He sees a danger in people potentially delaying medical treatment in favour of the alternative cures on the belief they will work better than modern medicine, or simply spending money on unhelpful treatments.
And he says he is “flabbergasted” at how popular his video turned out to be. He had hoped for a meagre 10,000 shares.
A girl whose brain was starved of oxygen before her birth at a hospital has been awarded more than £15m in damages from the NHS.
Holly Greenhow, 12, has had cerebral palsy since she was born at Hinchingbrooke Hospital in 2005.
Her family’s lawyers sued the NHS trust which runs the hospital in a battle to help Holly “live independently” in the future.
The High Court approved a £6.4m lump sum and further annual payments.
Alex Antelme QC, for North West Anglia NHS Foundation Trust, told the court it was a “tragic case” and the impact on Holly was “self-evident”.
Judge David Pittaway QC awarded the “appropriate” settlement at the court last week, which lawyers said had a lifetime value of £15,480,000.
Stem cell treatment
Holly was born at the hospital near her home in Huntingdon, Cambridgeshire, on 18 November 2005 and diagnosed with cerebral palsy, leaving her with communication issues and other disabilities.
Despite that, she has modelled for fashion retailers Boden and Tesco, which her mother, Fiona Greenhow, said “gives her an opportunity to do something different”.
Last year her family paid £10,000 for pioneering stem cell treatment in the US, which Mrs Greenhow said had made a “huge improvement” to Holly’s life.
The trust has agreed to pay Holly a £6.4m lump sum, along with annual payments to cover the costs of her care for life.
Those payments, agreed on the basis of 75% liability, will start at £110,000 a year and rise to £200,000 a year after she turns 19.
The £15m figure is based on Holly living to aged 60, her mother said.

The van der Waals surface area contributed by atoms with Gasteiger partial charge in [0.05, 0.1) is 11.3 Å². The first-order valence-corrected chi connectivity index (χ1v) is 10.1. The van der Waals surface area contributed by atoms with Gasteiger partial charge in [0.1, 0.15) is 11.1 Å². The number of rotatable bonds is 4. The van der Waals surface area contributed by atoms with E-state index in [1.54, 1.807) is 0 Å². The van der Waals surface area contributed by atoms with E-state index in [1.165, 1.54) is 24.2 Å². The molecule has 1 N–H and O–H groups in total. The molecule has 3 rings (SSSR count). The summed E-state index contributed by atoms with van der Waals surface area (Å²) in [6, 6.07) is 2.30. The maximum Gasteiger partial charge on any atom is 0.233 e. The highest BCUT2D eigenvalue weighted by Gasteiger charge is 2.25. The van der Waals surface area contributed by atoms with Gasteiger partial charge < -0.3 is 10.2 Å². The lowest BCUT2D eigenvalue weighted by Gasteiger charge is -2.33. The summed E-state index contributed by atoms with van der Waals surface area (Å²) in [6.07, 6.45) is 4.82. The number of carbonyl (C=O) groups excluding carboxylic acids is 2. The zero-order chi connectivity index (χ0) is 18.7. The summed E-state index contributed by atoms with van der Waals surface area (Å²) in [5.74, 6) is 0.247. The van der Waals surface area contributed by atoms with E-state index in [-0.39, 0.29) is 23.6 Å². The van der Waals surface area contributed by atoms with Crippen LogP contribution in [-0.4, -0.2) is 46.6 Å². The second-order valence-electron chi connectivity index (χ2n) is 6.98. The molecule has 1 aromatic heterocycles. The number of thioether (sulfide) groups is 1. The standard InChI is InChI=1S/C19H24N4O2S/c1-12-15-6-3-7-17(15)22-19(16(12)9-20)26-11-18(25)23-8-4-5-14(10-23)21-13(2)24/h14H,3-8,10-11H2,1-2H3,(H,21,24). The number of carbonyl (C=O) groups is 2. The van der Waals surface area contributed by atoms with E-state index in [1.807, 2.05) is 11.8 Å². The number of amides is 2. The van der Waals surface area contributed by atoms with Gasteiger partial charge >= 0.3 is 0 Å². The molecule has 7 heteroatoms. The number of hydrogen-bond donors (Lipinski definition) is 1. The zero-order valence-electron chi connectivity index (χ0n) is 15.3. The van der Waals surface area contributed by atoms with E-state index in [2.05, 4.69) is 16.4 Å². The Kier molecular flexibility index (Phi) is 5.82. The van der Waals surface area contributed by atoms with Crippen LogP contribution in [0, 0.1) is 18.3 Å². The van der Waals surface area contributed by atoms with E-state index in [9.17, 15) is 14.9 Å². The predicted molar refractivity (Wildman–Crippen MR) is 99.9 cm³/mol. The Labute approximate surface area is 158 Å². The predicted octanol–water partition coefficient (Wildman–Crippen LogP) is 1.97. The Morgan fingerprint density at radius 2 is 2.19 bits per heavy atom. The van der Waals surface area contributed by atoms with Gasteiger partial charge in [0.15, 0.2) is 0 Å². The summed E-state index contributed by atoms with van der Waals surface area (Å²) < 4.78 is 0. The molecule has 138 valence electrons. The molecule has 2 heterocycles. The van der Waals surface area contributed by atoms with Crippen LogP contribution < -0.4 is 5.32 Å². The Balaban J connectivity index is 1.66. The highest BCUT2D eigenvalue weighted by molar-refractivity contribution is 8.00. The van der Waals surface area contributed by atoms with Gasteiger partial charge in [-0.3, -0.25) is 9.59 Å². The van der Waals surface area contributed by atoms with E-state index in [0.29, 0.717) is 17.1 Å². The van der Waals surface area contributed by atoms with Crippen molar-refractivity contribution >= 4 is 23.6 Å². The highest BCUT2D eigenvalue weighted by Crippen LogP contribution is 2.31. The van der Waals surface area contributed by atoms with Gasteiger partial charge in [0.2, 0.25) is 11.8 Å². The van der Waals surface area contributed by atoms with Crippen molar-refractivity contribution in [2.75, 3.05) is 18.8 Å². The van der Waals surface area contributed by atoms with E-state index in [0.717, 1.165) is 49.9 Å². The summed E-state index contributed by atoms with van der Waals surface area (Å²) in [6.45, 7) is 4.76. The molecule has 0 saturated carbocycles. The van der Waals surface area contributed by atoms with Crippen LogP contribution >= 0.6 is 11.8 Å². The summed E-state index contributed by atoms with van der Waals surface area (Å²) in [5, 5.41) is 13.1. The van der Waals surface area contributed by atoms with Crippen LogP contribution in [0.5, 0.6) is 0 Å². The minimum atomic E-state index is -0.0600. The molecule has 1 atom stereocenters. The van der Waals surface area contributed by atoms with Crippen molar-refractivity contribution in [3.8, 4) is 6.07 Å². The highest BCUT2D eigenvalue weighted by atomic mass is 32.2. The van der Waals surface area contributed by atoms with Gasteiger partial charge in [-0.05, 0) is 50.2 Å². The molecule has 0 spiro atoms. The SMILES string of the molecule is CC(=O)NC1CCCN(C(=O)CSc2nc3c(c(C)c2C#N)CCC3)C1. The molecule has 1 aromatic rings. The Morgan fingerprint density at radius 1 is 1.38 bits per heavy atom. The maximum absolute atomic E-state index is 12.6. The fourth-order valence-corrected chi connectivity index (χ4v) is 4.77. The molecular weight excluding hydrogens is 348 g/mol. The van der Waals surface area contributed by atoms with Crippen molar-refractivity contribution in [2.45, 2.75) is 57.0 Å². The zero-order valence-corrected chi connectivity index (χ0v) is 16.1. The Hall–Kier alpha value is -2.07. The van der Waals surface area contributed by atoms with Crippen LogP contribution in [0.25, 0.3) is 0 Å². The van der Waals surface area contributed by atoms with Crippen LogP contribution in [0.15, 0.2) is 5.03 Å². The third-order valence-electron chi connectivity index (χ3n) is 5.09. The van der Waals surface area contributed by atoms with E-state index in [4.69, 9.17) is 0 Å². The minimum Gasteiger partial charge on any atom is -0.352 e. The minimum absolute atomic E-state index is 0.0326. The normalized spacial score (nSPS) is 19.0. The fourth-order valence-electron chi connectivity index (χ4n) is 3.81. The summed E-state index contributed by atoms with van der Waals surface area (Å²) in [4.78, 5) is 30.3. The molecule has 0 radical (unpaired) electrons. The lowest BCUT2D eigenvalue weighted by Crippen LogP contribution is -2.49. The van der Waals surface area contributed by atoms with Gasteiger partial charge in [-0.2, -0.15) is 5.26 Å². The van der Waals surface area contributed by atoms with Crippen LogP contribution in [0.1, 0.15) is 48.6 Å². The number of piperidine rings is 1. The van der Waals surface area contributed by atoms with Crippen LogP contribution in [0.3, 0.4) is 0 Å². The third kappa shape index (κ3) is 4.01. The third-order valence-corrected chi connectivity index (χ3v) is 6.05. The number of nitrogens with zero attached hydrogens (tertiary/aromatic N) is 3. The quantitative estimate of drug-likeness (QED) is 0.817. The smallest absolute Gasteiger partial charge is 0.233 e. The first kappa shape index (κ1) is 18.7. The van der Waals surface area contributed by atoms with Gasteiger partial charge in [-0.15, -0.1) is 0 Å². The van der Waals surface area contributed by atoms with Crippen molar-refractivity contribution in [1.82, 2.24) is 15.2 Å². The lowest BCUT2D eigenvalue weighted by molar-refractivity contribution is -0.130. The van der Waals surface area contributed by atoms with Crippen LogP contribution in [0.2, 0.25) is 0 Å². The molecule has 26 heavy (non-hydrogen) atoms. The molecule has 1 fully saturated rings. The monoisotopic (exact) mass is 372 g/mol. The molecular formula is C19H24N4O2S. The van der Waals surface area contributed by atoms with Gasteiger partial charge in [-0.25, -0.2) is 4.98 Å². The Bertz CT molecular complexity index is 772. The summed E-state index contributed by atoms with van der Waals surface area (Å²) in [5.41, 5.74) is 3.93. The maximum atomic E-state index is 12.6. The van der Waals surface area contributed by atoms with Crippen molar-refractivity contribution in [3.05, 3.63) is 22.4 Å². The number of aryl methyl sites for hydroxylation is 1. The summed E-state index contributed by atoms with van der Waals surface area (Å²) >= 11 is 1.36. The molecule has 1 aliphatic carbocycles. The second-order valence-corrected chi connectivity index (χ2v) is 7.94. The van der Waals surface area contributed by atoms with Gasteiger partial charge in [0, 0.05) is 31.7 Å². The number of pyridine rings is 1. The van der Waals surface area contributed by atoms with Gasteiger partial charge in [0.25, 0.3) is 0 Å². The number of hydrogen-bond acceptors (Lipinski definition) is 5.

Dr Kanchan Rege, medical director at the trust, said: “We can confirm that the court has recently approved a settlement relating to a long-running case involving a birth injury at Hinchingbrooke Hospital.
“The care received was investigated in detail but due to patient confidentiality we are unable to provide further information about the case.”
Speaking after the High Court decision, Mrs Greenhow said it was “quite a surreal feeling” the case was concluded after 12 years.
However, she added: “No amount of money or apology will ever bring back what we should have had with Holly.”
Parents are being warned about potentially toxic levels of chemicals in slime toys popular with children.
The consumer group Which? tested 11 of the most popular products on the market and found eight of them had above the recommended levels of boron.
The chemical is found in borax, a common ingredient in slime that helps to create its stickiness.
Exposure to excessive levels of boron can cause irritation, diarrhoea, vomiting and cramps.
Which? has passed its findings on to the Office for Product Safety and Standards.
It said there needed to be better regulation of the market, as many slimes had minimal safety labelling or information on ingredients.
‘Peace of mind’
Which? director of research Nikki Stopford said: “If you have school-age kids, you’re probably very well aware of the latest slime craze sweeping the playgrounds. Kids love it.
“Parents buying slime for their children should have peace of mind that these toys are safe, so they will be shocked to find that the health of their children could be put at risk by these slimes.
“There must be fundamental changes to the product safety system.
“Manufacturers must stop making unsafe products and the government and retailers simply have to do a far better job of getting anything identified as a risk off the shelves and out of people’s homes”.
The products found with above the recommended 300mg/kg level of boron were:
- Jupiter Juice (pink) by Toysmith
- Fluffy Slime (pink) by CCINEE
- Crystal Slime Magic Clay (pink) by Cosoro Dodolu
- Mini Bucket Putty (green) by Baker Ross
- Slime Toy (purple) by iBase Toy
- Fluffy Slime (blue) by LOYO
- Brezeh Free Slime Toy (orange) by Brezeh
- My Fluffy Slime (green) by Virtuotrade
All of them were sold by Amazon.
The company told Which? it had removed the products that had failed the tests from sale.
Amazon was unable to provide a comment to the BBC.
Which? said people who had bought the products should be entitled to a refund and should stop using the product.